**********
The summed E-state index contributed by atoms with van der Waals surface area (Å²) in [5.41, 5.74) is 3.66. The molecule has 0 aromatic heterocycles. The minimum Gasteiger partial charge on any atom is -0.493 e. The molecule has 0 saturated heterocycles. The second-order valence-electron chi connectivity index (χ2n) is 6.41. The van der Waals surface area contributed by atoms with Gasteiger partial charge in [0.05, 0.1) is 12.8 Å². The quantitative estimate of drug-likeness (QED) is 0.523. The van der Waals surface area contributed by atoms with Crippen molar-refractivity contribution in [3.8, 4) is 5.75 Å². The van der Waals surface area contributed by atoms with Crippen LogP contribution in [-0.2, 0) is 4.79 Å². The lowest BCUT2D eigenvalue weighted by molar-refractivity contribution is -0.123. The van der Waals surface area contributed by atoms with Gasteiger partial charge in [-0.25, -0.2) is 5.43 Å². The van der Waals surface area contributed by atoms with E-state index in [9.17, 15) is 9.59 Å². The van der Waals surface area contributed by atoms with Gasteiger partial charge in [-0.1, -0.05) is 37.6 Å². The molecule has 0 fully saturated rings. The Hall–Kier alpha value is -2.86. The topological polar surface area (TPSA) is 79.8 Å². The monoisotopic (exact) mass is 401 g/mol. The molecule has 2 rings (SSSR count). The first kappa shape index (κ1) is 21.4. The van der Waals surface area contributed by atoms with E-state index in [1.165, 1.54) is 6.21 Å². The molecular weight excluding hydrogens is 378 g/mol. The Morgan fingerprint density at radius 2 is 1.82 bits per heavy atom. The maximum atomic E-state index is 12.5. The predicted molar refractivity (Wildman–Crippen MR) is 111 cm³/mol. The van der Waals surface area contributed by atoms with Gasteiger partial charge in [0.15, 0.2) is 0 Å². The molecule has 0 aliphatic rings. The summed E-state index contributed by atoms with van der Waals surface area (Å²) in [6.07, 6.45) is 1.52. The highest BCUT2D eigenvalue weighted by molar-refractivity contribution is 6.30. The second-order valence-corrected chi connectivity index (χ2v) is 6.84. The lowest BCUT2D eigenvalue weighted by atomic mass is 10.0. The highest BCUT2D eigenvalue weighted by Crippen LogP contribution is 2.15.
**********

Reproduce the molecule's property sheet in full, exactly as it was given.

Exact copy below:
The summed E-state index contributed by atoms with van der Waals surface area (Å²) in [5.41, 5.74) is 3.66. The molecule has 0 aromatic heterocycles. The minimum Gasteiger partial charge on any atom is -0.493 e. The molecule has 0 saturated heterocycles. The second-order valence-electron chi connectivity index (χ2n) is 6.41. The van der Waals surface area contributed by atoms with Gasteiger partial charge in [0.05, 0.1) is 12.8 Å². The quantitative estimate of drug-likeness (QED) is 0.523. The van der Waals surface area contributed by atoms with Crippen molar-refractivity contribution in [3.8, 4) is 5.75 Å². The van der Waals surface area contributed by atoms with Crippen LogP contribution in [-0.2, 0) is 4.79 Å². The lowest BCUT2D eigenvalue weighted by molar-refractivity contribution is -0.123. The van der Waals surface area contributed by atoms with Gasteiger partial charge in [-0.25, -0.2) is 5.43 Å². The van der Waals surface area contributed by atoms with E-state index in [9.17, 15) is 9.59 Å². The van der Waals surface area contributed by atoms with Gasteiger partial charge in [-0.1, -0.05) is 37.6 Å². The molecule has 0 fully saturated rings. The Hall–Kier alpha value is -2.86. The topological polar surface area (TPSA) is 79.8 Å². The monoisotopic (exact) mass is 401 g/mol. The molecule has 2 rings (SSSR count). The first kappa shape index (κ1) is 21.4. The van der Waals surface area contributed by atoms with E-state index in [1.165, 1.54) is 6.21 Å². The molecular weight excluding hydrogens is 378 g/mol. The Morgan fingerprint density at radius 2 is 1.82 bits per heavy atom. The maximum atomic E-state index is 12.5. The predicted molar refractivity (Wildman–Crippen MR) is 111 cm³/mol. The van der Waals surface area contributed by atoms with Gasteiger partial charge in [0.15, 0.2) is 0 Å². The molecule has 0 aliphatic rings. The summed E-state index contributed by atoms with van der Waals surface area (Å²) in [6.07, 6.45) is 1.52. The highest BCUT2D eigenvalue weighted by molar-refractivity contribution is 6.30. The second-order valence-corrected chi connectivity index (χ2v) is 6.84. The lowest BCUT2D eigenvalue weighted by atomic mass is 10.0. The highest BCUT2D eigenvalue weighted by Crippen LogP contribution is 2.15.